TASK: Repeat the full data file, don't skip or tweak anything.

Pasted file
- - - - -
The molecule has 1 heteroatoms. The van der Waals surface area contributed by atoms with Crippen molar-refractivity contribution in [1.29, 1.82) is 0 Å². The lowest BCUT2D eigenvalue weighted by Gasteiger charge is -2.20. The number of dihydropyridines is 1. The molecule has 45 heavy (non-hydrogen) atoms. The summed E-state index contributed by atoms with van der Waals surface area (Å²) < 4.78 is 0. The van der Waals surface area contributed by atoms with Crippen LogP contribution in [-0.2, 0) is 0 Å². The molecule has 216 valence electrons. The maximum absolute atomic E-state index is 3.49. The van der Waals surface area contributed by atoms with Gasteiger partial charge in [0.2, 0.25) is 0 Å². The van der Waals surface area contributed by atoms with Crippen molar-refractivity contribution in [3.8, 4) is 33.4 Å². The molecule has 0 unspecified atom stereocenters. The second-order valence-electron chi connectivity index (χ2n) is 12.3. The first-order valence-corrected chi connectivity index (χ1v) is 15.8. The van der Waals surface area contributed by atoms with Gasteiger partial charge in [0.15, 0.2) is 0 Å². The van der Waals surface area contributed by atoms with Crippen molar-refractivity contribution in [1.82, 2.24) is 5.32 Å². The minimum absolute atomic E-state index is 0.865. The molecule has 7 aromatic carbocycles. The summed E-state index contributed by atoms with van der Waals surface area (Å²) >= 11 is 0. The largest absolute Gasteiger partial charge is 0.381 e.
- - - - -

The molecule has 1 heteroatoms. The van der Waals surface area contributed by atoms with Crippen molar-refractivity contribution in [1.29, 1.82) is 0 Å². The lowest BCUT2D eigenvalue weighted by Gasteiger charge is -2.20. The number of dihydropyridines is 1. The molecule has 45 heavy (non-hydrogen) atoms. The summed E-state index contributed by atoms with van der Waals surface area (Å²) < 4.78 is 0. The van der Waals surface area contributed by atoms with Crippen LogP contribution in [-0.2, 0) is 0 Å². The molecule has 216 valence electrons. The maximum absolute atomic E-state index is 3.49. The van der Waals surface area contributed by atoms with Gasteiger partial charge in [0.2, 0.25) is 0 Å². The van der Waals surface area contributed by atoms with Crippen molar-refractivity contribution in [3.8, 4) is 33.4 Å². The molecule has 0 unspecified atom stereocenters. The second-order valence-electron chi connectivity index (χ2n) is 12.3. The first-order valence-corrected chi connectivity index (χ1v) is 15.8. The van der Waals surface area contributed by atoms with Gasteiger partial charge in [0.15, 0.2) is 0 Å². The van der Waals surface area contributed by atoms with Crippen molar-refractivity contribution in [1.82, 2.24) is 5.32 Å². The minimum absolute atomic E-state index is 0.865. The molecule has 7 aromatic carbocycles. The summed E-state index contributed by atoms with van der Waals surface area (Å²) >= 11 is 0. The largest absolute Gasteiger partial charge is 0.381 e.